I am also for no driving the day after drinking. If you have a big night, you WILL be tired, you WILL not be on the top of your game and regardless of how much alcohol you have in your system, you WONT be a safe driver.

    I wonder if the stats aren’t as skewed towards youth because of exactly what you are saying. If you have experience, age and a nice car, you generally don’t view yourself as a ‘drink driver’ – and may be more likely to drink up and get in the car.

    The only thing I wonder is, is how practical zero is. Aren’t there a number of factors (like perfume etc) that can give a false reading above zero… WOuld this massively increase the amount of work for police?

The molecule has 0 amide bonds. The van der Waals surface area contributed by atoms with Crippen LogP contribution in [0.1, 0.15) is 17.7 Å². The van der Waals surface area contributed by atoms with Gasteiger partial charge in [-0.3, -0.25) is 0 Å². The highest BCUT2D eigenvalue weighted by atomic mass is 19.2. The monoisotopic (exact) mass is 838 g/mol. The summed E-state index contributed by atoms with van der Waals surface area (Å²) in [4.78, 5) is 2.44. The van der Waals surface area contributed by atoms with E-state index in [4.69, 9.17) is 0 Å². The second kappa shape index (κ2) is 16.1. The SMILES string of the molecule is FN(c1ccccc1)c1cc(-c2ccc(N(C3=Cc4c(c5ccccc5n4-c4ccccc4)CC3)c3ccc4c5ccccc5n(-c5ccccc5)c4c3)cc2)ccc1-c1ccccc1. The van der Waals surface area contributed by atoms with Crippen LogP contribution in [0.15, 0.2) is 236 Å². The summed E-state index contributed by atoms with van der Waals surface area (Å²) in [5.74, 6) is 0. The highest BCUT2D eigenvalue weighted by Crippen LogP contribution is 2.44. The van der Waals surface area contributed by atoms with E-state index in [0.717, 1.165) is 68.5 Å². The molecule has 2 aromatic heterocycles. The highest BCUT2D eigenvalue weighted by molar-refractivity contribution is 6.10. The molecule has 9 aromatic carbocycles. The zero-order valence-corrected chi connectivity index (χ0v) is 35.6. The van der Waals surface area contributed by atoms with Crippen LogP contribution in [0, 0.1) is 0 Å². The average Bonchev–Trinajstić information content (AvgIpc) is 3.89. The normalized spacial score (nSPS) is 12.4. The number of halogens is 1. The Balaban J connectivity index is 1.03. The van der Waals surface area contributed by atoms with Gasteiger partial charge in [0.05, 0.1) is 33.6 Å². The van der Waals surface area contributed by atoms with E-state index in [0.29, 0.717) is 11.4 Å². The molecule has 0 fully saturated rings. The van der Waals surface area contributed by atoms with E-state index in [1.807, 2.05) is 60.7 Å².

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  2. stuartm says:

    I’m all for stricter drink/driving laws, but I think that there should be official/approved breath-testing devices available to be purchased, especially for those times when you’re not sure if your alcohol level is back at zero. For example: if I had six beers last night, how would I be sure that I was OK to drive at 7am the next morning. Or: if I had one beer at lunch, would I be OK to drive at 6pm that evening?

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  3. Or: if I had one beer at lunch, would I be OK to drive at 6pm that evening?

    Yes. If your metabolism was working correctly, your BAC should be zero some hours before that.